Intel’s revenue drivers
Intel (INTC) is transitioning from a primarily PC (personal computer) business to a data-centric business, and this fact is visible in its revenue growth. The company claims to earn more than 40% of its revenue from its non-PC, data-centric businesses. It’s this business that has been driving the company’s overall revenue.
In fiscal 2Q17, Intel’s revenue rose 9.1% YoY (year-over-year) to ~$14.7 billion, with its non-PC data-centric businesses rising 16% YoY. However, after adjusting for the McAfee business, which it spun off in fiscal 1Q17, Intel’s revenue rose 14% YoY.
Fiscal 3Q is a seasonally strong quarter for Intel because back-to-school season drives PC sales, and new flagship phones drive mobile modem sales. Intel expects its fiscal 3Q17 revenue to grow 6% sequentially to $15.7 billion.
Apple (AAPL) launched its iPhone 8 in September 2017, and it sourced modems for some of its phones from Intel. However, the impact of this won’t likely be visible until fiscal 4Q17, due to delays in the launch. Intel has also completed the acquisition of Mobileye, which would add roughly $100 million to the former’s IoT (Internet of Things) business in fiscal 3Q17.
Given the above growth trends, Intel has increased its full-year revenue guidance from $60 billion to $61.3 billion.
What analysts expect from Intel’s fiscal 3Q17 revenues
Intel’s fiscal 3Q17 guidance is in line with the Wall Street analysts’ revenue expectations. Bernstein analyst Stacy Rasgon expects Intel to report revenues of $15.7 billion in fiscal 3Q17, stating that both Gartner and IDC (International Data Corporation) estimate that PC shipments will rise 10% sequentially in calendar 3Q17, which is slightly above the seasonal growth.
However, data from Taiwanese (EWT) ODMs (original design manufacturers) showed that notebook shipments rose 7% sequentially—slightly below seasonal growth, according to Rasgon. Rason also stated that Intel’s PC revenue could be slightly lower in fiscal 3Q17 due to the overshipment of PC processors in fiscal 1H17 and falling ASPs (average selling prices) due to competition from Advanced Micro Devices (AMD).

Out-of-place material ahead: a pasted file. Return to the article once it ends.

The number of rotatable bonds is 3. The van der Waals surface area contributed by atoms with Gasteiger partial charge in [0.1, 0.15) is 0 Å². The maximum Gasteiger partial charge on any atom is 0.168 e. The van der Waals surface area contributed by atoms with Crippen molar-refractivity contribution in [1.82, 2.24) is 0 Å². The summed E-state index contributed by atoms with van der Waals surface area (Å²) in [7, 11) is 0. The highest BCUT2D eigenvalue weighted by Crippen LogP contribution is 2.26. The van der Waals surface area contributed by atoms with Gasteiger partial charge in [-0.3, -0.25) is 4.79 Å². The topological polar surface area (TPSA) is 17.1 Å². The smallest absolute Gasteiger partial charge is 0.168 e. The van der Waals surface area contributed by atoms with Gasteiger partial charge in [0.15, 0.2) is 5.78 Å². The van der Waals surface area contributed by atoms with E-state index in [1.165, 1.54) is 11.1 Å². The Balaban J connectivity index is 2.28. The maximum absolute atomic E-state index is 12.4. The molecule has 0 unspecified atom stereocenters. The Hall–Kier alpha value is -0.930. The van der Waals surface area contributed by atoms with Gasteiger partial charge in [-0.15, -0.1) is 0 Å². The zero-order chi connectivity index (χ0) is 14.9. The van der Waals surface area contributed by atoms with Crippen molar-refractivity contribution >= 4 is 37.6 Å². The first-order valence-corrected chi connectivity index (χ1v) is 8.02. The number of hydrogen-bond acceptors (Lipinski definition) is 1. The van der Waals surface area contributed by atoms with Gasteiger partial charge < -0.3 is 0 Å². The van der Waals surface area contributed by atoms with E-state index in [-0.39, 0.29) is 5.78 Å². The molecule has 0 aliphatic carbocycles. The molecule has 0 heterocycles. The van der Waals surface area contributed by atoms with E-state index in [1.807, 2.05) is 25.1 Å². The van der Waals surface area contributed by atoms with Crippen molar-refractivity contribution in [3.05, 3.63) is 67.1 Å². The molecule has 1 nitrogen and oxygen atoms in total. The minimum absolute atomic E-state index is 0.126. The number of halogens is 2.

Given Intel’s current situation, Stacy Rasgon doesn’t expect its revenue to grow above the analysts’ estimate but doesn’t rule out the possibility of an upside due to the strong growth in memory and slightly better PC shipments.
In coming quarters, Rasgon expects the data center business to be Intel’s biggest growth driver, while MKM analyst Ruben Roy expects Intel’s data center business to benefit from the ramp of the Purley platform.
Long-term growth forecast
Over the next three years, Intel expects its revenue to grow at an average annual rate of 1% to 4%, whereas IC Insights expects the IC (integrated circuit) market (SMH) to grow 22% in 2017. Intel’s growth rate is not in sync with the semiconductor industry’s growth rate, however, because the latter’s growth is largely being driven by memory chips, wherein Intel has little exposure.
In the next part of this series (below), we’ll look at Intel’s profits.